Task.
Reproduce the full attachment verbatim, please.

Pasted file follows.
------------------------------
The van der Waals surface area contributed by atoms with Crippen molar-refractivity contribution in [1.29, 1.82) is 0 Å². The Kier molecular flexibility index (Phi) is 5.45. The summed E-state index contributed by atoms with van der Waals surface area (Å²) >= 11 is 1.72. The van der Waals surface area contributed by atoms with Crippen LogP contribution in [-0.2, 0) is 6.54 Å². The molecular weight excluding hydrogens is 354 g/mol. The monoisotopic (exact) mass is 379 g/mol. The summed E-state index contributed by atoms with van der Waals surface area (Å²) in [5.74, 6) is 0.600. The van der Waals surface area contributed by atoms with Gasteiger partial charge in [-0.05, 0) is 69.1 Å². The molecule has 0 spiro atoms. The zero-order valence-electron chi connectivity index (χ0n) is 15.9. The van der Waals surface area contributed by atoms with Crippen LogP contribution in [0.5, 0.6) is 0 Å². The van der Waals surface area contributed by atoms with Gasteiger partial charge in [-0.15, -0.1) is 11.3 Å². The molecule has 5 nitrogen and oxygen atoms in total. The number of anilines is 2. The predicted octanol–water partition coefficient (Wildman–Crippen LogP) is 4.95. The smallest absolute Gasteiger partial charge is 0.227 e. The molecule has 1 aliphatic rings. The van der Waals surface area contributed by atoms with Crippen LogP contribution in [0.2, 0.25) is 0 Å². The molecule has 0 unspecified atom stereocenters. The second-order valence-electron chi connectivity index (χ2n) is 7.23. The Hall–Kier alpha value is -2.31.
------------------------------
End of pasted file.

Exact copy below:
The van der Waals surface area contributed by atoms with Crippen molar-refractivity contribution in [1.29, 1.82) is 0 Å². The Kier molecular flexibility index (Phi) is 5.45. The summed E-state index contributed by atoms with van der Waals surface area (Å²) >= 11 is 1.72. The van der Waals surface area contributed by atoms with Crippen LogP contribution in [-0.2, 0) is 6.54 Å². The molecular weight excluding hydrogens is 354 g/mol. The monoisotopic (exact) mass is 379 g/mol. The summed E-state index contributed by atoms with van der Waals surface area (Å²) in [5.74, 6) is 0.600. The van der Waals surface area contributed by atoms with Gasteiger partial charge in [-0.05, 0) is 69.1 Å². The molecule has 0 spiro atoms. The zero-order valence-electron chi connectivity index (χ0n) is 15.9. The van der Waals surface area contributed by atoms with Crippen LogP contribution in [0.5, 0.6) is 0 Å². The van der Waals surface area contributed by atoms with Gasteiger partial charge in [-0.15, -0.1) is 11.3 Å². The molecule has 5 nitrogen and oxygen atoms in total. The number of anilines is 2. The predicted octanol–water partition coefficient (Wildman–Crippen LogP) is 4.95. The smallest absolute Gasteiger partial charge is 0.227 e. The molecule has 1 aliphatic rings. The van der Waals surface area contributed by atoms with Crippen LogP contribution in [0.2, 0.25) is 0 Å². The molecule has 0 unspecified atom stereocenters. The second-order valence-electron chi connectivity index (χ2n) is 7.23. The Hall–Kier alpha value is -2.31.